The Real Cost of Water

Image

Mad props to Danny for this TBtT poster.

All of the items listed above are available on campus, but if you expand your search a little, don’t forget you can also buy yourself:

  • 28 boxes of Abraham Lincoln bandaids (enough to get you through 560 papercuts, but no good for injuries inflicted by John Wilkes Booth)
  • 8 dinosaur growth charts
  • 9 sets of Tardis/Dalek salt and pepper shakers
  • 238 oz. of canned Unicorn meat
  • 15 yodeling pickles

Why don’t we all have yodeling pickles yet?

Before we get caught up buying canned unicorn meat, it’s important to remember something else we could buy with that money: To provide clean water for life to one of the 780 million people without access, it costs an average of $25.  (This number is a little misleading, it’s between 7,000 and 30,000 dollars to build a well for a community, but then it provides clean water to lots of people at a cost of about $25 each.)  That means that the $171.48 that many Rochester students spend for the convenience of disposable water bottles could provide a lifetime of clean water for 6 people (almost 7).

There were, at the most recent counting, 5,837 undergraduate students at the University of Rochester.  If each of us diverted that $171.48, that would amount to $1,000,928.76, enough to provide clean water for 40,037 people.  That’s more than the population of Ithaca, New York (a mere 30,000 individuals), or the entire country of Liechtenstein.  Considering 3.4 million people die each year from lack of access to clean water, providing this water would save (statistically) 174 lives in the next year.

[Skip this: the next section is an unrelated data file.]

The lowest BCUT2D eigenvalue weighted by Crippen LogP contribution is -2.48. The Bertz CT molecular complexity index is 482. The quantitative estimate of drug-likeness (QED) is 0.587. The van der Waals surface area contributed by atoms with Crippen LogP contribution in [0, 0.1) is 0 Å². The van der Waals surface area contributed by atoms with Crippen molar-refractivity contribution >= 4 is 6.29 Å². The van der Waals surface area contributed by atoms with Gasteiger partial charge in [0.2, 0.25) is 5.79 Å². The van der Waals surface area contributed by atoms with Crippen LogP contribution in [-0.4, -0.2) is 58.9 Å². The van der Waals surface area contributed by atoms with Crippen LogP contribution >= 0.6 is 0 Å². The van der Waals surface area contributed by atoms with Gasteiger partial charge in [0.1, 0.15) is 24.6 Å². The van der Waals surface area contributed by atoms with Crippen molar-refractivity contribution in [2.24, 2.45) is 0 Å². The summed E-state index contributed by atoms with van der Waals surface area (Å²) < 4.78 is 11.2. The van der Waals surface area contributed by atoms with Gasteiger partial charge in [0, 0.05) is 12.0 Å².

And that is the real cost of disposable water.

Sources:

amazon.com

thinkgeek.com

water.org

 

Author: Charlotte Humes

Advertisements

3 thoughts on “The Real Cost of Water

      • The meal plans are structured such that you’re “locked-in” to a set $ amount (and I realize why that may make sense for the Dining services to do that.) If the balance you start out with at the start of the semester remains high as the semester draws to an end, many will feel the need to deplete the balance (after all, declining balance is not rolled over year to year), and this may lead to “unnecessary” purchases like bottled water.

        Like

Leave a Comment

Fill in your details below or click an icon to log in:

WordPress.com Logo

You are commenting using your WordPress.com account. Log Out / Change )

Twitter picture

You are commenting using your Twitter account. Log Out / Change )

Facebook photo

You are commenting using your Facebook account. Log Out / Change )

Google+ photo

You are commenting using your Google+ account. Log Out / Change )

Connecting to %s